Intel and AMD Settle Pending Cases

Intel and AMD Settle Pending Cases

On November 12, 2009 Intel and AMD brought an end to all outstanding legal issues between the companies, including antitrust litigation and patent cross license disputes. The settlement involves several parts. AMD will drop its antitrust claims against Intel and withdraw the complaints it has made with regulators around the world. In return, Intel dropped its claims that AMD breached the 2001 patent cross-license with Intel when it spun out its manufacturing operations and created GlobalFoundries with the government of Abu Dhabi. Intel negotiated a separate deal with GlobalFoundries that allows them to manufacture product for AMD and still protects Intel's intellectual property.

The AMD antitrust case has been massive and it promised to become even more so as the date for trial came closer. The parties have exchanged more than 200 million pages of documents, conducted 2,200 hours of depositions and sent thousands of pages of expert reports to the court. Throughout this process, Intel did not waver in its conviction that Intel has operated within the bounds of the law. The company maintains it has competed fairly and legally.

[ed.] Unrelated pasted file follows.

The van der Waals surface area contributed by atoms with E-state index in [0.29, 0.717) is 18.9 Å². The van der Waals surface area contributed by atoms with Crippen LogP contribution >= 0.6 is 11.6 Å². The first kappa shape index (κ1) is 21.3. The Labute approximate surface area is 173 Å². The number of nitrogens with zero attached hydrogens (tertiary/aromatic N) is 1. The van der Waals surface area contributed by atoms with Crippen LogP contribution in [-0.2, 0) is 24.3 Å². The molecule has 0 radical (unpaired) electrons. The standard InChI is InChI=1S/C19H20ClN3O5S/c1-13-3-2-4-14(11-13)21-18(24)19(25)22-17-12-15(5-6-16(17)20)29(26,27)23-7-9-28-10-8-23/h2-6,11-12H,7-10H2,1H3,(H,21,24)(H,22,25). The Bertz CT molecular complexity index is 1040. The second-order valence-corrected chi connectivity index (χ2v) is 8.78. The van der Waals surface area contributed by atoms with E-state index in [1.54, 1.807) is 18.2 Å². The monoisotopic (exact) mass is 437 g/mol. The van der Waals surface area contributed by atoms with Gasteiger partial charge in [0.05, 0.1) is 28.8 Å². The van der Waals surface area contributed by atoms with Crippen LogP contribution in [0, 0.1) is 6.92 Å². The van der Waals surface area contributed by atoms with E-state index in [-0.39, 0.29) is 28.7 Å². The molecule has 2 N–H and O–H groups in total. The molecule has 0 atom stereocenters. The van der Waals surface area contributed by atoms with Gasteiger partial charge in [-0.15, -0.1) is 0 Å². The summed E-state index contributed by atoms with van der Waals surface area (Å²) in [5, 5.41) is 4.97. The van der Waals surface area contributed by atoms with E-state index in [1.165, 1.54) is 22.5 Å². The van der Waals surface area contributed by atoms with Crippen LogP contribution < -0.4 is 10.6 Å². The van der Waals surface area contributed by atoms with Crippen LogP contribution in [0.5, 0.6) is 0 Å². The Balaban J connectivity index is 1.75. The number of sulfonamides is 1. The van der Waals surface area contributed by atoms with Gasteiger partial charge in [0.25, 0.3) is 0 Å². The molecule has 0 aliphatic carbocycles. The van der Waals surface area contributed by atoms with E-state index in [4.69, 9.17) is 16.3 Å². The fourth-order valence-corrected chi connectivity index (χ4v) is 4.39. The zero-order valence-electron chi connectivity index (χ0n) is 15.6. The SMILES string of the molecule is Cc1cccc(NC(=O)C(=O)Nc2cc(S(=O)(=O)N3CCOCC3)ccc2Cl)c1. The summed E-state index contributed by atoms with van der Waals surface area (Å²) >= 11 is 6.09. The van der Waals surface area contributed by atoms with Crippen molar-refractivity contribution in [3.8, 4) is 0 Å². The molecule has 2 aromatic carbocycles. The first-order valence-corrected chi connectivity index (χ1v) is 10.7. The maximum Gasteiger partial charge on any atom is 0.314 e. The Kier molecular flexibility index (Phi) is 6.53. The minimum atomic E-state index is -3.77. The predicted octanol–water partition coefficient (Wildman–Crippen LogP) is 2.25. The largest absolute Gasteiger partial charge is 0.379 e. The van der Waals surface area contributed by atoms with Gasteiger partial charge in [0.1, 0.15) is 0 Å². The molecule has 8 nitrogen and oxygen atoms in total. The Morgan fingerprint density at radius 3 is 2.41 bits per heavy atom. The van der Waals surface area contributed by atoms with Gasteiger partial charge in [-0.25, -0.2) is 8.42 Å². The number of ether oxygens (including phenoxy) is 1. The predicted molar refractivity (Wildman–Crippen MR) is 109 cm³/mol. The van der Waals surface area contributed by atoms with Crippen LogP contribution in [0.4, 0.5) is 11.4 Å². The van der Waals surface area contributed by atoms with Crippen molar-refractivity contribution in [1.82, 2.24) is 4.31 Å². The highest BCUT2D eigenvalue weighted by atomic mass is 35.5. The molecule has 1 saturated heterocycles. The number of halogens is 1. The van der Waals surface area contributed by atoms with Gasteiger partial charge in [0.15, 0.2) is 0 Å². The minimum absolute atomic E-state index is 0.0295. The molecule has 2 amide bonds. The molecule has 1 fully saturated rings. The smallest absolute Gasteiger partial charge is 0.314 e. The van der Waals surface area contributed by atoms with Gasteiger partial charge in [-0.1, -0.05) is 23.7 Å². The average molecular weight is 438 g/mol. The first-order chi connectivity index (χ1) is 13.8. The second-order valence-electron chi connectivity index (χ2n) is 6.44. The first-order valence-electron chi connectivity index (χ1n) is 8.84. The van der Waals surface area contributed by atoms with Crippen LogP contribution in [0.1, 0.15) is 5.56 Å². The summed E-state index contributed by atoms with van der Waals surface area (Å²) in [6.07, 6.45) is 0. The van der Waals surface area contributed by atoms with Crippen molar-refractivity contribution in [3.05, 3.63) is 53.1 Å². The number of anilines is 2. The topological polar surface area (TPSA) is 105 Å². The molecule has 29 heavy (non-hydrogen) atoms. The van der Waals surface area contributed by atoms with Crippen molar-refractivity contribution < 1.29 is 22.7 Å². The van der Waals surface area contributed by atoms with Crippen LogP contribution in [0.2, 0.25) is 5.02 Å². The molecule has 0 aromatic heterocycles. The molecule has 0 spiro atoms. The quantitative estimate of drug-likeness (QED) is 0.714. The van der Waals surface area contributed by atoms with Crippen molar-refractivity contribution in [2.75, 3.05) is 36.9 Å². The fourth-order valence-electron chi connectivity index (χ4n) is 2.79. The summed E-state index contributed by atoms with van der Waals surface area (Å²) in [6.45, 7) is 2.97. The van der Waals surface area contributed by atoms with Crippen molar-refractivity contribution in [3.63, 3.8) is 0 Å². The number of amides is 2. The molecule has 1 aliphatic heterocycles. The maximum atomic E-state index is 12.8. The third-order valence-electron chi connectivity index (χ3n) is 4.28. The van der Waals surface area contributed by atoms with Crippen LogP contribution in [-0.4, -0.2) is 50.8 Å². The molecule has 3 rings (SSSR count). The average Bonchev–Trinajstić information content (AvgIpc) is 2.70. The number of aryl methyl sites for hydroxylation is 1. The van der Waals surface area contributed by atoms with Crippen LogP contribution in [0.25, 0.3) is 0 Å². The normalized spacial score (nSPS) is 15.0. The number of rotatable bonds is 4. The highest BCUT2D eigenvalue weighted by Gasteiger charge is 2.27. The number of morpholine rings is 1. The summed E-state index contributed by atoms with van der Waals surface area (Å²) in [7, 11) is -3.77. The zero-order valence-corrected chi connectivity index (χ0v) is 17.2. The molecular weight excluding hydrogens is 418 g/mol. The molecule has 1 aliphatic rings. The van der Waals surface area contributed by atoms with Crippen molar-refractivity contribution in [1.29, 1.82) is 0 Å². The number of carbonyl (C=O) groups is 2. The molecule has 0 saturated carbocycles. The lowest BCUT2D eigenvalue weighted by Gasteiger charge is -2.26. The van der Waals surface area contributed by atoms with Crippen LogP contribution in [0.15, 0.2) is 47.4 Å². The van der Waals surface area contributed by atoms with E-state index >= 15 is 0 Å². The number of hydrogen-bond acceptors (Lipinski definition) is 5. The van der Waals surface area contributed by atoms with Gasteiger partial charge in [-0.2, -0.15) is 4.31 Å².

While Intel and AMD have resolved our disagreements and AMD will withdraw pending complaints it has before regulators worldwide, there are other matters that Intel will continue to actively work to resolve.

Intel's Position

Since the 1990s Intel's principal competitor has been on a concerted campaign to get regulators and courts around the world to prevent Intel from competing aggressively in the market. The aggressive marketing campaign by Advanced Micro Devices (AMD) has included numerous complaints to regulators in multiple jurisdictions which all stem from the same set of allegations and source. It has included a private lawsuit in the U.S. and two in Japan. By all accounts the U.S. lawsuit could become one of largest antitrust cases in the history of U.S. Courts.

AMD's objectives are clear; it is seeking price protection and wants to become more successful by deterring Intel from aggressive competition. Stripped of hyperbole AMD's complaints around the world accuse Intel of competing too aggressively by offering customers attractive prices and marketing, and technical support to win their business.

The microprocessor market is fiercely competitive. That competition has resulted in tremendous benefits to consumers worldwide by providing continuous improvement in technology innovation, performance and capability at consistently lower prices. Intel believes in competition and has never shied away from it. As you will see from information contained on this site Intel believes it operates well within the law.


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